Agriculture

CSG South

If, as is often suggested, fresh food is a key component in improving school lunches, then connecting farms to schools represents a logical solution to the child nutrition problem. Farm to school programs promote the use of locally produced foods in school nutrition programs and often include educational activities about local food and farming issues. Farm to school programs also can increase fresh fruit and vegetable options available to students, and have been shown to increase consumption of fresh fruits and vegetables among participating students.

CSG South

The current farm bill reauthorization takes place in an environment more heated than any in recent times. Trade and budget concerns combined with growing domestic fiscal policy demands will make the 2007 Farm Bill a very difficult piece of legislation to craft. Public and political engagement in agriculture has declined as the number of Americans living on farms has steadily dropped over the past several decades. This translates into a considerably weaker political position for agriculture as farm policy competes at the table with numerous other sectors of the economy. To make sense of some of the complexities associated with the crafting of the 2007 Farm Bill, this document will explore a few of the major forces shaping the Farm Bill debate.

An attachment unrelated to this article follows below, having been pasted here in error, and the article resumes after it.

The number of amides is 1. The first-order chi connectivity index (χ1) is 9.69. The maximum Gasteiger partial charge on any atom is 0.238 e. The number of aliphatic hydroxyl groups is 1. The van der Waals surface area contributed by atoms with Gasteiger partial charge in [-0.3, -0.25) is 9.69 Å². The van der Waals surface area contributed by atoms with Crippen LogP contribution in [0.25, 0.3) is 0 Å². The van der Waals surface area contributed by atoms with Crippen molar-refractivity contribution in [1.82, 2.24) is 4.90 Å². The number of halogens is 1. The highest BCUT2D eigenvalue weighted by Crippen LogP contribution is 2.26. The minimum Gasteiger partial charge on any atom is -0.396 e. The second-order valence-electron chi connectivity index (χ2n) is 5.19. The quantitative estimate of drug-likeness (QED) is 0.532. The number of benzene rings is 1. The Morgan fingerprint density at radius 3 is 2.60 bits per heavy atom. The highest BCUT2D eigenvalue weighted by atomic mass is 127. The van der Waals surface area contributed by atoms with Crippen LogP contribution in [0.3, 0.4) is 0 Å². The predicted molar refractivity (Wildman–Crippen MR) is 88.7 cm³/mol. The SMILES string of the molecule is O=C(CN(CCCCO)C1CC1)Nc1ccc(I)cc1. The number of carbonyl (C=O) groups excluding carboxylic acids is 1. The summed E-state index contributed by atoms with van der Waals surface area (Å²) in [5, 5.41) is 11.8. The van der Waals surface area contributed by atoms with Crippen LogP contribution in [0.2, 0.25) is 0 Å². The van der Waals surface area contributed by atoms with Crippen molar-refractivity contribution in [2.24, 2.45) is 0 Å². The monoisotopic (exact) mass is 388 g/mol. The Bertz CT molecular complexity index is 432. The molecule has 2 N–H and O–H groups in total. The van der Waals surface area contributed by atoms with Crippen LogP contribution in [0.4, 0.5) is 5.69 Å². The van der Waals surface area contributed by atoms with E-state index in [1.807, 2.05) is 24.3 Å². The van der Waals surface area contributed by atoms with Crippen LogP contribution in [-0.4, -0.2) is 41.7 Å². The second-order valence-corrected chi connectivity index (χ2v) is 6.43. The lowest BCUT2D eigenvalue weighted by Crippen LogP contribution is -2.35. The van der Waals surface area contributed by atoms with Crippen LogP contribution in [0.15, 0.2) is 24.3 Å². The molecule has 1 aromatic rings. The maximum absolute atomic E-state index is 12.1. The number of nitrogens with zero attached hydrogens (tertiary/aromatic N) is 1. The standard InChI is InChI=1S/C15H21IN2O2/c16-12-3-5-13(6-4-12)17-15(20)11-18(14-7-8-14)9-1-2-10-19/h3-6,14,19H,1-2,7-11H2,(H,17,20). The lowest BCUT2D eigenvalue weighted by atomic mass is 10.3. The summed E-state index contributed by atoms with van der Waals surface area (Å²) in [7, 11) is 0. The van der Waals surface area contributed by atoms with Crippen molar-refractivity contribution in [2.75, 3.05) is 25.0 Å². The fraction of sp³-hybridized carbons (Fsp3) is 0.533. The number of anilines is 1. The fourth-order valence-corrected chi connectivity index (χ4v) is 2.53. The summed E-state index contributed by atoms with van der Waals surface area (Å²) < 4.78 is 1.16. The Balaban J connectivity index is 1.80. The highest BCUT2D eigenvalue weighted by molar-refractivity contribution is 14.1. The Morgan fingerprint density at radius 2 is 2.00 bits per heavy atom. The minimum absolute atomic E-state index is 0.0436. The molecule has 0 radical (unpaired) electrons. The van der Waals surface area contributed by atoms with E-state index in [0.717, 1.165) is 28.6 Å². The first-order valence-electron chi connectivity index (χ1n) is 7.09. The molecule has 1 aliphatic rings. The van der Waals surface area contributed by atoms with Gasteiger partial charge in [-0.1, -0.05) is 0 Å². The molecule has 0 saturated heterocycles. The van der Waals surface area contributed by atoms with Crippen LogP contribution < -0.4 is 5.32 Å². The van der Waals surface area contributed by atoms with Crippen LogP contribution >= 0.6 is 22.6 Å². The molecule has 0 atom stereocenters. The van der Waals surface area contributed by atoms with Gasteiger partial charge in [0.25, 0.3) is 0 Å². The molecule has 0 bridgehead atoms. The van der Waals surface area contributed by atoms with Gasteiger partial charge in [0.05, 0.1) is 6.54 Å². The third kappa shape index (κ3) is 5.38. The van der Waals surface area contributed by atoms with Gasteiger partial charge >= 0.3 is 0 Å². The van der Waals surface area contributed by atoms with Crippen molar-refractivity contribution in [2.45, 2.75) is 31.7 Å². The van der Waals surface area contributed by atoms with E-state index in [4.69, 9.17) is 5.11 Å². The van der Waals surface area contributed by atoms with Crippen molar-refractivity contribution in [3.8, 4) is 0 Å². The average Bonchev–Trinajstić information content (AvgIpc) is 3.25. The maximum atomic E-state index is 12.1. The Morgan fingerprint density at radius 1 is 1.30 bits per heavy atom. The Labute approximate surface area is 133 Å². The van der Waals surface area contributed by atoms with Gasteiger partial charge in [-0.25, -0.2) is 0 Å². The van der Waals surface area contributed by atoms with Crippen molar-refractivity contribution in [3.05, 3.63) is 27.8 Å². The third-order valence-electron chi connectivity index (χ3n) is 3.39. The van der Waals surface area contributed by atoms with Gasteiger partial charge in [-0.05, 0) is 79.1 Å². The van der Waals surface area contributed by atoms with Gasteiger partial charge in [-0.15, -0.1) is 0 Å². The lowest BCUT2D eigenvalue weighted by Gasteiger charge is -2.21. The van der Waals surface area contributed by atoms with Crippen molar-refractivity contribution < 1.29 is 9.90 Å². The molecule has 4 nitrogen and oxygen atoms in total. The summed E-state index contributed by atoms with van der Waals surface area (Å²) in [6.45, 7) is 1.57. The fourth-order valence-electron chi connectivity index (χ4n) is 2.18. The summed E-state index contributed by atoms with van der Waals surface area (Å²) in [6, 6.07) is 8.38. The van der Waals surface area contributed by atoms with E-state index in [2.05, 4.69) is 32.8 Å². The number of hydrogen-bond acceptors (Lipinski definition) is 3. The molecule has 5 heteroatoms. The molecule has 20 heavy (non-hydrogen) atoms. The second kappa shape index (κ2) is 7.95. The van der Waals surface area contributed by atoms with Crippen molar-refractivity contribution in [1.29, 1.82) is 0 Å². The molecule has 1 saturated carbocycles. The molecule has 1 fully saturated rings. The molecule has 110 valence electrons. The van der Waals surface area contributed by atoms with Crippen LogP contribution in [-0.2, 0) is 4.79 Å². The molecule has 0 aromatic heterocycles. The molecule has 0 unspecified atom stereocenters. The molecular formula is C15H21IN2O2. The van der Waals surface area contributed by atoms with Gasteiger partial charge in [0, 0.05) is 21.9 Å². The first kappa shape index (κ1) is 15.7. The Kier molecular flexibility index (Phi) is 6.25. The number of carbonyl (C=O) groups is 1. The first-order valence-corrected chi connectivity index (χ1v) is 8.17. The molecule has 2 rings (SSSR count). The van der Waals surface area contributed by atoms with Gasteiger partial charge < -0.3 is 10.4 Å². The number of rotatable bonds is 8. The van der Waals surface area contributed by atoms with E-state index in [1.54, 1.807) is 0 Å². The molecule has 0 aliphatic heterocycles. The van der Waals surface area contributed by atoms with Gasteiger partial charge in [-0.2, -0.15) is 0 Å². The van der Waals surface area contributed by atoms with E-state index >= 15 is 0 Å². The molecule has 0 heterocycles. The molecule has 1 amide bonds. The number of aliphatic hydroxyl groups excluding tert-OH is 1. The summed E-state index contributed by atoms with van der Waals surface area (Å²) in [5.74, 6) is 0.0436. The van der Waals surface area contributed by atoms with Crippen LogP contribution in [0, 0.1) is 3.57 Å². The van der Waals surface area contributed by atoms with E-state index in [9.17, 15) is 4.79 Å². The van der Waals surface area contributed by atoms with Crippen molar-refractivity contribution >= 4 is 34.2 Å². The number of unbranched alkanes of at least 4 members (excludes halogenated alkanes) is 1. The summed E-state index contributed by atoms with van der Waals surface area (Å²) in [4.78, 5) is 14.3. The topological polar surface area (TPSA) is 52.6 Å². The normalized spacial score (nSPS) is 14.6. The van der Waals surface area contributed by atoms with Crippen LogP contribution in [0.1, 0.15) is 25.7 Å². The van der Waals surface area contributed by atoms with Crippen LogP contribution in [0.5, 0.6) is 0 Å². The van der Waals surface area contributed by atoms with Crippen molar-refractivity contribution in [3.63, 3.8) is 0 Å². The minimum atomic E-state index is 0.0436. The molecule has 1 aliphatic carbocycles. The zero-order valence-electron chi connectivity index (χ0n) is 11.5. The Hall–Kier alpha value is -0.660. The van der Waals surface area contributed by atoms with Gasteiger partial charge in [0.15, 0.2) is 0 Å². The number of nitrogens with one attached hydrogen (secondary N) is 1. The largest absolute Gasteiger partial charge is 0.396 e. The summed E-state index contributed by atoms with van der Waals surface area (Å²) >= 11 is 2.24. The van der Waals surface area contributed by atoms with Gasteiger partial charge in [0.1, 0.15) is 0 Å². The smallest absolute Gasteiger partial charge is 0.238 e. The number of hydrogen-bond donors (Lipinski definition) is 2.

CSG South

On October 22, 2004, the American Jobs Creation Act of 2004 was signed into law. The Act, which includes a range of corporate tax cuts, began as a repeal of an export tax break for U.S. corporations that had been deemed to be in violation of the rules of the World Trade Organization in 2003. The final Act became a vehicle for a range of business tax relief along with simplifying international tax law. Tucked away in the legislation is quite possibly the most historically significant part of the bill. Along with reducing the tax rate on corporations repatriating income from overseas operations, the Act contains a buyout for tobacco quota owners and growers.

CSG South

On November 7 and 8, 2003, legislators and policymakers from across the South met in Point Clear, Alabama, for the 2003 SLC Rural Forum, an open discussion on the status and future of the rural South. Through the two days of discussion, participants were asked to identify the most critical concerns for rural areas, the potential partners for addressing these concerns, and the appropriate role for state government in improving the condition of the rural South.

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